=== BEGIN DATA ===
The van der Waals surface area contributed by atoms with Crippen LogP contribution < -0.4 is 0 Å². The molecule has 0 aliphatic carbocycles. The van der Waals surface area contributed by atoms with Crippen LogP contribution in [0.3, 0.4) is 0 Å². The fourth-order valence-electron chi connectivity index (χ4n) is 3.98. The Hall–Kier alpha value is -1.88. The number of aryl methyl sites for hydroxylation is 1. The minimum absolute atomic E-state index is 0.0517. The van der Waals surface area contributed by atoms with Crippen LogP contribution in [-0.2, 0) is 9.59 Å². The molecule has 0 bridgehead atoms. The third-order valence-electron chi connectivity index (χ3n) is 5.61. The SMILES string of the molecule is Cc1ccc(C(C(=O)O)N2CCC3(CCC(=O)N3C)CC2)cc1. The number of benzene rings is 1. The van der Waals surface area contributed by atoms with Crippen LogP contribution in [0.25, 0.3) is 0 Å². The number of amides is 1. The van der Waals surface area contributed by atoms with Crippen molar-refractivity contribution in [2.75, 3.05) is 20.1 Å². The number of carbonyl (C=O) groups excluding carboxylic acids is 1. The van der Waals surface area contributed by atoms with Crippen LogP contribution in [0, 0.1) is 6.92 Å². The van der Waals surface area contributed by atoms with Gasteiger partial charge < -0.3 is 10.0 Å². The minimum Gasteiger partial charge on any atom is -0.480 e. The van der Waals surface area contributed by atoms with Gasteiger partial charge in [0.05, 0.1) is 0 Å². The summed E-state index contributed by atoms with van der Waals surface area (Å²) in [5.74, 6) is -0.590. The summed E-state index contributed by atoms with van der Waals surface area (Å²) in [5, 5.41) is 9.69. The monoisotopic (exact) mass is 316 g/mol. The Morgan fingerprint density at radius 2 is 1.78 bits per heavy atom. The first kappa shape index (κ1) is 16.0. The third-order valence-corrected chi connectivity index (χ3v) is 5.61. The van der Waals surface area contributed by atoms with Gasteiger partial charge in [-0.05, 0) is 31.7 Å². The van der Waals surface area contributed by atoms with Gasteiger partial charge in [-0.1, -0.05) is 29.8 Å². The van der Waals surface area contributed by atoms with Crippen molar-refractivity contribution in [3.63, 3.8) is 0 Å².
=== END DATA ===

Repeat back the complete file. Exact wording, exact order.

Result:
The van der Waals surface area contributed by atoms with Crippen LogP contribution < -0.4 is 0 Å². The molecule has 0 aliphatic carbocycles. The van der Waals surface area contributed by atoms with Crippen LogP contribution in [0.3, 0.4) is 0 Å². The fourth-order valence-electron chi connectivity index (χ4n) is 3.98. The Hall–Kier alpha value is -1.88. The number of aryl methyl sites for hydroxylation is 1. The minimum absolute atomic E-state index is 0.0517. The van der Waals surface area contributed by atoms with Crippen LogP contribution in [-0.2, 0) is 9.59 Å². The molecule has 0 bridgehead atoms. The third-order valence-electron chi connectivity index (χ3n) is 5.61. The SMILES string of the molecule is Cc1ccc(C(C(=O)O)N2CCC3(CCC(=O)N3C)CC2)cc1. The number of benzene rings is 1. The van der Waals surface area contributed by atoms with Crippen LogP contribution in [0.25, 0.3) is 0 Å². The number of amides is 1. The van der Waals surface area contributed by atoms with Crippen molar-refractivity contribution in [2.75, 3.05) is 20.1 Å². The number of carbonyl (C=O) groups excluding carboxylic acids is 1. The van der Waals surface area contributed by atoms with Crippen LogP contribution in [0, 0.1) is 6.92 Å². The van der Waals surface area contributed by atoms with Gasteiger partial charge < -0.3 is 10.0 Å². The minimum Gasteiger partial charge on any atom is -0.480 e. The van der Waals surface area contributed by atoms with Gasteiger partial charge in [0.05, 0.1) is 0 Å². The summed E-state index contributed by atoms with van der Waals surface area (Å²) in [5.74, 6) is -0.590. The summed E-state index contributed by atoms with van der Waals surface area (Å²) in [5, 5.41) is 9.69. The monoisotopic (exact) mass is 316 g/mol. The Morgan fingerprint density at radius 2 is 1.78 bits per heavy atom. The first kappa shape index (κ1) is 16.0. The third-order valence-corrected chi connectivity index (χ3v) is 5.61. The van der Waals surface area contributed by atoms with Gasteiger partial charge in [-0.05, 0) is 31.7 Å². The van der Waals surface area contributed by atoms with Gasteiger partial charge in [-0.1, -0.05) is 29.8 Å². The van der Waals surface area contributed by atoms with Crippen molar-refractivity contribution in [3.63, 3.8) is 0 Å².